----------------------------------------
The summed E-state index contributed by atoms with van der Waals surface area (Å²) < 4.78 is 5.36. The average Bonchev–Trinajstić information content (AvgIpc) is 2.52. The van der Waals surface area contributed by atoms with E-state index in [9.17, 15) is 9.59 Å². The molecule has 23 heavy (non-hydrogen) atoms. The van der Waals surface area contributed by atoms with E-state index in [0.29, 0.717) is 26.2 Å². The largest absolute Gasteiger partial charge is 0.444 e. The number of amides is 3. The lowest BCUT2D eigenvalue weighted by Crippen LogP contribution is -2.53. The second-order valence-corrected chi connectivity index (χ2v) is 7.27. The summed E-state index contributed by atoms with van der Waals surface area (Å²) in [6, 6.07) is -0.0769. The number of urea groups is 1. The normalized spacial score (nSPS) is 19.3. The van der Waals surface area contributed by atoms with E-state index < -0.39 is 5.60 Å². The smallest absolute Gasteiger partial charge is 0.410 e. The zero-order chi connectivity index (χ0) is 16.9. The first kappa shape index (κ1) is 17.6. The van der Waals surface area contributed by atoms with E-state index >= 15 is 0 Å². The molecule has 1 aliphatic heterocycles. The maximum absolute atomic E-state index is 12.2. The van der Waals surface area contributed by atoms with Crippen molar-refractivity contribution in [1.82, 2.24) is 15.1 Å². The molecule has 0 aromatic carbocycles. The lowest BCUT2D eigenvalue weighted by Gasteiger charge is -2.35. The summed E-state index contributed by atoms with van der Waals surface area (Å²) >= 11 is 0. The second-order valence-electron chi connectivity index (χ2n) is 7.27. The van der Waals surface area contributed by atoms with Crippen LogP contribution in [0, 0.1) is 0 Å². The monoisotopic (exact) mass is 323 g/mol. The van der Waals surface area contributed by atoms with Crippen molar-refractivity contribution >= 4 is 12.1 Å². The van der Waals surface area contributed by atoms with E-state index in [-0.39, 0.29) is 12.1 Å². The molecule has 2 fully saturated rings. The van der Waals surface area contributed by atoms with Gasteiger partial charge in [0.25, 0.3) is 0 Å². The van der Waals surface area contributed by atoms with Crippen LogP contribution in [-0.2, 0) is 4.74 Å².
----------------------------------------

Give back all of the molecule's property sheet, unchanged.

The summed E-state index contributed by atoms with van der Waals surface area (Å²) < 4.78 is 5.36. The average Bonchev–Trinajstić information content (AvgIpc) is 2.52. The van der Waals surface area contributed by atoms with E-state index in [9.17, 15) is 9.59 Å². The molecule has 23 heavy (non-hydrogen) atoms. The van der Waals surface area contributed by atoms with E-state index in [0.29, 0.717) is 26.2 Å². The largest absolute Gasteiger partial charge is 0.444 e. The number of amides is 3. The lowest BCUT2D eigenvalue weighted by Crippen LogP contribution is -2.53. The second-order valence-corrected chi connectivity index (χ2v) is 7.27. The summed E-state index contributed by atoms with van der Waals surface area (Å²) in [6, 6.07) is -0.0769. The number of urea groups is 1. The normalized spacial score (nSPS) is 19.3. The van der Waals surface area contributed by atoms with E-state index < -0.39 is 5.60 Å². The smallest absolute Gasteiger partial charge is 0.410 e. The zero-order chi connectivity index (χ0) is 16.9. The first kappa shape index (κ1) is 17.6. The van der Waals surface area contributed by atoms with E-state index >= 15 is 0 Å². The molecule has 1 aliphatic heterocycles. The maximum absolute atomic E-state index is 12.2. The van der Waals surface area contributed by atoms with Crippen molar-refractivity contribution in [1.82, 2.24) is 15.1 Å². The molecule has 0 aromatic carbocycles. The lowest BCUT2D eigenvalue weighted by Gasteiger charge is -2.35. The summed E-state index contributed by atoms with van der Waals surface area (Å²) >= 11 is 0. The second-order valence-electron chi connectivity index (χ2n) is 7.27. The van der Waals surface area contributed by atoms with Crippen LogP contribution in [0, 0.1) is 0 Å². The monoisotopic (exact) mass is 323 g/mol. The van der Waals surface area contributed by atoms with Crippen molar-refractivity contribution >= 4 is 12.1 Å². The van der Waals surface area contributed by atoms with E-state index in [-0.39, 0.29) is 12.1 Å². The molecule has 2 fully saturated rings. The van der Waals surface area contributed by atoms with Gasteiger partial charge in [0.25, 0.3) is 0 Å². The van der Waals surface area contributed by atoms with Crippen LogP contribution in [-0.2, 0) is 4.74 Å².